III. HOW TO OBTAIN IT . By prayer , which rests upon him for all things; by cation , which brings our own special causes for anxiety into his presence; by thanksgiving , which recognizes that his will must be full of blessing. By thus turning our cares into prayers we throw them upon him who gives us in return his peace.

IV. WHAT IT DOES FOR US . It keeps our hearts and minds, preserving them from undue anxiety, and making them realize the strength of the peace which Christ bestows. How do these words come home with sublime force at the end of our Communion Service! Having received him who is our Peace ( Ephesians 2:14 ), we have entered into and taken possession of the Face of God which passeth all understanding.—V.W.H.

- The Pulpit Commentary

Philippians 4:7 (Philippians 4:7)

The peace that is better than intellectual satisfaction.

I. GOD ANSWERS THE PRAYER OF ANXIETY WITH A GIFT OF PEACE , The promise of peace follows close upon the exhortation to convert our anxieties into prayers. The result of such conduct is not the immediate removal of the source of care: the old trouble may still be with us, and the dreaded danger may not yet be averted; but we have an inward peace and acquiescence in the assurance that all must be well in our Father's hands. Thus the prayer is answered, though not exactly as we expected.

1 . This peace is given by God. It is not the product of our own reasonings, nor of altered circumstances, but of Divine grace.

2 . It is directly dependent on communion with God ; for it is not so much a blessing bestowed in response to prayer as the natural consequence of approaching God in prayer. As we turn from the fretting cares of life to talk with God, we enter a new serene atmosphere above the tumults of earth, and the peace of it steals into our souls.

3 . It is a peace like that of God himself. Given by God, growing out of communion with God, it has the character of God. It is a solid, deep, pure, true, lasting peace, quite different from any peace the world can give ( John 14:27 ).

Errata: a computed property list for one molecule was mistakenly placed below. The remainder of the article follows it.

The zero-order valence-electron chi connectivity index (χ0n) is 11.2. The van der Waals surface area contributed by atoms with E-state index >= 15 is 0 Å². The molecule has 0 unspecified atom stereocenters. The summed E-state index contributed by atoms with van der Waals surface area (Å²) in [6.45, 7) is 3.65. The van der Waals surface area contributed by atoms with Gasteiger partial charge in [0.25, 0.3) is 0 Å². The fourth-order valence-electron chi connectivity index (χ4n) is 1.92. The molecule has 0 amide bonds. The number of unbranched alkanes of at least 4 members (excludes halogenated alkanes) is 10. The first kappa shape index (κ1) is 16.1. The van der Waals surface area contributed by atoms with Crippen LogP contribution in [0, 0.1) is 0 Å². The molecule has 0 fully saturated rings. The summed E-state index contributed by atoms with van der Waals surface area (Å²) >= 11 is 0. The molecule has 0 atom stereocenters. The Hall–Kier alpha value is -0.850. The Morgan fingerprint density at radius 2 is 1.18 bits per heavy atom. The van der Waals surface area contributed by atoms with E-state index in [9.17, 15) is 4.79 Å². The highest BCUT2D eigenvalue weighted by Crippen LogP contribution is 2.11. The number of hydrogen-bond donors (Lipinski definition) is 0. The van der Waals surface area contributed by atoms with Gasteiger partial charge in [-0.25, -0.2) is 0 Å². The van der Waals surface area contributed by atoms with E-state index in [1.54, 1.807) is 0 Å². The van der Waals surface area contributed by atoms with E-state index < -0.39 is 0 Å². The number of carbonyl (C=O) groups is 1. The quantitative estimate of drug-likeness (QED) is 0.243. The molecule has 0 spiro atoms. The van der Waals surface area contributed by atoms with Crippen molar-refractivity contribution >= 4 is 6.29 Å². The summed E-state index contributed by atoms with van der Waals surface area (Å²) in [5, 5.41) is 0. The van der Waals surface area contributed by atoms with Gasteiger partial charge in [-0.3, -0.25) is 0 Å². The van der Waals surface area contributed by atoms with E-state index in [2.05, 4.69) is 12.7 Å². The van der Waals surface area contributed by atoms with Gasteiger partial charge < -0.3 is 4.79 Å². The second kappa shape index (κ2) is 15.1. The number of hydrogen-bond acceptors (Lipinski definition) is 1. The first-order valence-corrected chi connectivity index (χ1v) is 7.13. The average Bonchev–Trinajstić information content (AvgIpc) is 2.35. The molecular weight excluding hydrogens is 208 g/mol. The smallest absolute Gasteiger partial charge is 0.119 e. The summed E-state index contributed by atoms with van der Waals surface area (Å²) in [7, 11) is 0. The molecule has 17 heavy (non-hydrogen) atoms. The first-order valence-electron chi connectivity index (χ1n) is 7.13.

II. THIS PEACE IS BETTER THAN ANY INTELLECTUAL SATISFACTION . We are impatient for an explanation of the mysteries of providence. We would know why God has dealt with us so differently from what we had expected. We would have the veil of the future uplifted that our anxious hearts might be set at rest. But it is not possible. We are left to grope among many dark secrets while we learn to walk by faith. Nevertheless, if we have not the understanding, the peace is better. If we cannot know all, we can live trustfully with an inward quiet. Better a calm in midnight darkness than a storm in the glare of noon. For our training it is well not to know many things that God has mercifully hidden from our imperfect comprehension. If we can trust God in the darkness and be at peace in our own souls, we have the highest blessing.

III. THIS DIVINE PEACE PREVENTS OUR MINDS FROM WANDERING FROM CHRIST . It is represented as a sentinel on the watch, guarding our hearts and thoughts, and keeping them in Christ. The cares of this world tempt us from Christ with vexing doubts and distracting claims. In peace of heart our thoughts return to him. No understanding of providence and its mysteries would thus settle the Soul on the true foundation of its rest. That would not guard our hearts and thoughts because it is not the ideas of our minds but the spirit of our lives, the tone and temper and character of them, that dissuades our affections and thoughts from wandering from Christ. This, therefore, is the great commendation of the Divine peace which is given in response to the prayer of anxiety, It does not remove the trouble that causes the anxiety, but it prevents that trouble from driving us from Christ, and so secures to us the supreme blessedness of abiding in him.—W.F.A.

- The Pulpit Commentary